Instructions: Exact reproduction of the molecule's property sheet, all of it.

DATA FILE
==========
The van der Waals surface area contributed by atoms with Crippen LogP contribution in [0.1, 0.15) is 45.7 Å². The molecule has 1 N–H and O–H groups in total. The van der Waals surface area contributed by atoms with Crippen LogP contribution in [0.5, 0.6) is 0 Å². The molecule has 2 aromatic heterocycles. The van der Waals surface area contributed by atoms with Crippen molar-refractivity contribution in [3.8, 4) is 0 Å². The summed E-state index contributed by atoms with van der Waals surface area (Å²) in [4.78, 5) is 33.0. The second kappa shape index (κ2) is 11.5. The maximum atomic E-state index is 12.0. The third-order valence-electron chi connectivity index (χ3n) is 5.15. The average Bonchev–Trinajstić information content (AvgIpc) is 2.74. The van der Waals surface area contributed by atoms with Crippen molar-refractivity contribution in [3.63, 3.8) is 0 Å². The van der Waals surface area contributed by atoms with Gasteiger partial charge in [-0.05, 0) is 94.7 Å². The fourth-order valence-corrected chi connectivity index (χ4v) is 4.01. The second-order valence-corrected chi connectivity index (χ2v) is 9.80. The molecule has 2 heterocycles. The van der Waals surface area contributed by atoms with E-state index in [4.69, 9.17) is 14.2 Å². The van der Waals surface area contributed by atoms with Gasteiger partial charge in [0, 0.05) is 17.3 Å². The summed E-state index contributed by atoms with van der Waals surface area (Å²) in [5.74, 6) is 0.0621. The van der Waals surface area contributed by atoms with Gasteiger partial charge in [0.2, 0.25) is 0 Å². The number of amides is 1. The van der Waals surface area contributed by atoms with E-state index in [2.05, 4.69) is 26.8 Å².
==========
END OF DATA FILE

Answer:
The van der Waals surface area contributed by atoms with Crippen LogP contribution in [0.1, 0.15) is 45.7 Å². The molecule has 1 N–H and O–H groups in total. The van der Waals surface area contributed by atoms with Crippen LogP contribution in [0.5, 0.6) is 0 Å². The molecule has 2 aromatic heterocycles. The van der Waals surface area contributed by atoms with Crippen molar-refractivity contribution in [3.8, 4) is 0 Å². The summed E-state index contributed by atoms with van der Waals surface area (Å²) in [4.78, 5) is 33.0. The second kappa shape index (κ2) is 11.5. The maximum atomic E-state index is 12.0. The third-order valence-electron chi connectivity index (χ3n) is 5.15. The average Bonchev–Trinajstić information content (AvgIpc) is 2.74. The van der Waals surface area contributed by atoms with Crippen molar-refractivity contribution in [3.63, 3.8) is 0 Å². The van der Waals surface area contributed by atoms with Gasteiger partial charge in [-0.05, 0) is 94.7 Å². The fourth-order valence-corrected chi connectivity index (χ4v) is 4.01. The second-order valence-corrected chi connectivity index (χ2v) is 9.80. The molecule has 2 heterocycles. The van der Waals surface area contributed by atoms with E-state index in [4.69, 9.17) is 14.2 Å². The van der Waals surface area contributed by atoms with Gasteiger partial charge in [0, 0.05) is 17.3 Å². The summed E-state index contributed by atoms with van der Waals surface area (Å²) in [5.74, 6) is 0.0621. The van der Waals surface area contributed by atoms with Gasteiger partial charge in [0.2, 0.25) is 0 Å². The number of amides is 1. The van der Waals surface area contributed by atoms with E-state index in [2.05, 4.69) is 26.8 Å².